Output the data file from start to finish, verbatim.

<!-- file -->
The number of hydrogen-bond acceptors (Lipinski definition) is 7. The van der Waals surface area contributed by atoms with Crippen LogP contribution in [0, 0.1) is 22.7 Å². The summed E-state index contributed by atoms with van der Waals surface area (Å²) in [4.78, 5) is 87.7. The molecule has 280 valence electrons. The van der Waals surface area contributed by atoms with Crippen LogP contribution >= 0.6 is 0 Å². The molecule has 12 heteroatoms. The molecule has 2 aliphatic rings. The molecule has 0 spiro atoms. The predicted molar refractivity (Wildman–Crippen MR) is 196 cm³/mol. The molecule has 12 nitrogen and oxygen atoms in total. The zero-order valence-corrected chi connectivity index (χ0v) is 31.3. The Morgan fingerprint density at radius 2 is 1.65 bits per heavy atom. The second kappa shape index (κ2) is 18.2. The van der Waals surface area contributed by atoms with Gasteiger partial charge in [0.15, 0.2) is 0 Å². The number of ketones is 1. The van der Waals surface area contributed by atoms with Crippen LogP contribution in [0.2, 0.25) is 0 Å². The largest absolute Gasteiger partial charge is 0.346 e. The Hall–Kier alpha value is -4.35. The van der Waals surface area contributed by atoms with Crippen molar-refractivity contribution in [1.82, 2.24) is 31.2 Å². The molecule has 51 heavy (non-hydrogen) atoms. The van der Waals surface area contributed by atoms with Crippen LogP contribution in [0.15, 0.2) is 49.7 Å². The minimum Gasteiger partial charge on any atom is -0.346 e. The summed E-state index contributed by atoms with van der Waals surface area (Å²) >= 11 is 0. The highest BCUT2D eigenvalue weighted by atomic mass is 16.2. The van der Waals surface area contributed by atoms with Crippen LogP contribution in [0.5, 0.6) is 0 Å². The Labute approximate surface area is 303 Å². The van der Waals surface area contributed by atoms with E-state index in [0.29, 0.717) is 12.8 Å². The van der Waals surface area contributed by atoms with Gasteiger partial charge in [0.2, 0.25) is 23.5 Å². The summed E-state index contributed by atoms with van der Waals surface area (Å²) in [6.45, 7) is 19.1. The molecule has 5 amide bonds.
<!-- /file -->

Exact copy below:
The number of hydrogen-bond acceptors (Lipinski definition) is 7. The van der Waals surface area contributed by atoms with Crippen LogP contribution in [0, 0.1) is 22.7 Å². The summed E-state index contributed by atoms with van der Waals surface area (Å²) in [4.78, 5) is 87.7. The molecule has 280 valence electrons. The van der Waals surface area contributed by atoms with Crippen LogP contribution >= 0.6 is 0 Å². The molecule has 12 heteroatoms. The molecule has 2 aliphatic rings. The molecule has 0 spiro atoms. The predicted molar refractivity (Wildman–Crippen MR) is 196 cm³/mol. The molecule has 12 nitrogen and oxygen atoms in total. The zero-order valence-corrected chi connectivity index (χ0v) is 31.3. The Morgan fingerprint density at radius 2 is 1.65 bits per heavy atom. The second kappa shape index (κ2) is 18.2. The van der Waals surface area contributed by atoms with Gasteiger partial charge in [0.15, 0.2) is 0 Å². The number of ketones is 1. The van der Waals surface area contributed by atoms with Crippen LogP contribution in [0.2, 0.25) is 0 Å². The largest absolute Gasteiger partial charge is 0.346 e. The Hall–Kier alpha value is -4.35. The van der Waals surface area contributed by atoms with Crippen molar-refractivity contribution in [1.82, 2.24) is 31.2 Å². The molecule has 51 heavy (non-hydrogen) atoms. The van der Waals surface area contributed by atoms with Crippen LogP contribution in [0.15, 0.2) is 49.7 Å². The minimum Gasteiger partial charge on any atom is -0.346 e. The summed E-state index contributed by atoms with van der Waals surface area (Å²) >= 11 is 0. The highest BCUT2D eigenvalue weighted by atomic mass is 16.2. The van der Waals surface area contributed by atoms with Crippen LogP contribution in [0.5, 0.6) is 0 Å². The Labute approximate surface area is 303 Å². The van der Waals surface area contributed by atoms with E-state index in [0.29, 0.717) is 12.8 Å². The van der Waals surface area contributed by atoms with Gasteiger partial charge in [0.2, 0.25) is 23.5 Å². The summed E-state index contributed by atoms with van der Waals surface area (Å²) in [6.45, 7) is 19.1. The molecule has 5 amide bonds.